US Treasury Secretary Janet Yellen acknowledged that a rising dollar could pose challenges to emerging economies, particularly those with large dollar-denominated debt. But it said in July that it was not concerned about the self-reinforcing cycle that could slow economic growth globally.

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The dollar’s strength spread across Wall Street, affecting the profits of American companies abroad and keeping investments linked to commodities such as gold and oil.

Ross Koestrich, co-chair of global asset allocation at

Black stone.

“It’s another aspect of tighter financial conditions and that affects everything.”

Investors and economists are raising the prospect of global action to help weaken the dollar – although they warn that the chance of such a move remains slim. In 1985, the United States, France, West Germany, the United Kingdom, and Japan launched a joint effort, known as the Plaza Accord, to devalue the dollar amid concerns that it was affecting the global economy.

“There may be some justification for a coordinated intervention to weaken the dollar,” said Paresh Upadhyaya, director of currency strategy at asset management firm Amundi US. “Outside the US, a strong dollar is now a negative headwind for central banks.”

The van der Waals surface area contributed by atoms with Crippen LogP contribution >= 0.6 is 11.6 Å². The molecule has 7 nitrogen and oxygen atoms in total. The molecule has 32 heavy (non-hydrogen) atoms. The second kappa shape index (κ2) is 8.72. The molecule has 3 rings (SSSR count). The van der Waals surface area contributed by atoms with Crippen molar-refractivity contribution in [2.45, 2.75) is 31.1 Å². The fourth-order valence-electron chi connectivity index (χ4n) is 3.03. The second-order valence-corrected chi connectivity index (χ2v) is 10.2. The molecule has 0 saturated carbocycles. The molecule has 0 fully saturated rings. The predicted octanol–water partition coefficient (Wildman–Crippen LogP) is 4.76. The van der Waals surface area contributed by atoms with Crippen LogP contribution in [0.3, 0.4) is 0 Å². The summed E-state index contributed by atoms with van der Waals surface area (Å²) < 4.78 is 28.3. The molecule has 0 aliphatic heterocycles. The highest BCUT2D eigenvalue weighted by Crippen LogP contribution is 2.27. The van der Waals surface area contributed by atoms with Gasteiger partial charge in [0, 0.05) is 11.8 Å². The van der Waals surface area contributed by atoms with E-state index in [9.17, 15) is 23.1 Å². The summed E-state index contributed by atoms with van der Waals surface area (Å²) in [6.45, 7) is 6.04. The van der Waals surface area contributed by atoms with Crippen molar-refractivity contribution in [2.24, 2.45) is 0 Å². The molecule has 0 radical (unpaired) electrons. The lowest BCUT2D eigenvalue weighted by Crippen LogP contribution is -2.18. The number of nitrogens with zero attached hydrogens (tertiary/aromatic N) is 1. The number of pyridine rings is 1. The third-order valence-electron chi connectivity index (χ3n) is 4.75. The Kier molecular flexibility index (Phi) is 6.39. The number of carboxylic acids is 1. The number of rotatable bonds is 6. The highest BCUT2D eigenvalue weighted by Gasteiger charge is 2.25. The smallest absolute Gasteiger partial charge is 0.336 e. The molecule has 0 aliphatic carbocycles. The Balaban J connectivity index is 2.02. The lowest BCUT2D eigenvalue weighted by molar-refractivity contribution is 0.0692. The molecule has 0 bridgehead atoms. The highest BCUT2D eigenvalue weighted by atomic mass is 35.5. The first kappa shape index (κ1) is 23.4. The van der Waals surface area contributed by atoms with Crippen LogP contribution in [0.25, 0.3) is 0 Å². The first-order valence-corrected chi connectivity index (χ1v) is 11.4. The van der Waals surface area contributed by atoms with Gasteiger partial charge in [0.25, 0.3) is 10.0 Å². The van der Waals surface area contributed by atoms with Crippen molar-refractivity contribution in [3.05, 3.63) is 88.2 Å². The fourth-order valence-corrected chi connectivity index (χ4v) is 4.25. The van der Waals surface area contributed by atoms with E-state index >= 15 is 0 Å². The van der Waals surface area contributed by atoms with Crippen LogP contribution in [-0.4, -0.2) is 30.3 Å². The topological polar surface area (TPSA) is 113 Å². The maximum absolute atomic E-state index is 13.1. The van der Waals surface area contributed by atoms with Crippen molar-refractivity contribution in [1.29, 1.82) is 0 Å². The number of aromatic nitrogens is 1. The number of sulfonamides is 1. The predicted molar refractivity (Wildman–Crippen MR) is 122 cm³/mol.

China’s central bank tried to support the yuan By unleashing more dollar liquidity in the market. It has reduced the amount of reserves that banks need to hold against their foreign currency deposits, and has consistently set daily peg – a reference point for the currency – stronger than market expectations.

The dollar is getting stronger. While this may sound like something to cheer you up, a rise in the value of the dollar can spread through the economy in unexpected ways. WSJ’s Julia-Ambra Verlaine explains. Illustration: Jordan Crans

Tommy Shih, head of Greater China Research and Strategy at OCBC Bank, said Chinese regulators’ growing sensitivity to the yuan’s decline may stem from their concerns that a weaker yuan has the potential to further erode consumer confidence.

“The depreciation of the yuan can create a vicious cycle,” said Mr. Xie.

In Japan, policy makers fear that the yen’s slide to a 24-year low against the dollar is hurting business.

Bank of Japan

Governor Haruhiko Kuroda said this month that the sharp decline in the value of the yen “is likely to make corporate business strategy unstable.”

A weak yen helped push Japan to its largest-ever single-month trade deficit in August – 2.82 trillion yen, equivalent to about $20 billion – as the value of imports increased 50% due to higher energy prices and a weaker currency.

Prime Minister Fumio Kishida said on Wednesday that Japan needs to find ways to take advantage of the positive effects of the yen’s depreciation. One solution: invite more tourists.

“It is important to step up efforts to enhance our country’s earning capacity,” he said.

Julia Ambra Verlaine contributed to this article.

The weak yen helped push Japan to its largest trade deficit in a single month ever in August.


picture:

Noriko Hayashi/Bloomberg News

Write to Chelsey Dulaney at chelsey.dulaney@wsj.com, Megumi Fujikawa at megumi.fujikawa@wsj.com, and Rebecca Feng at rebecca.feng@wsj.com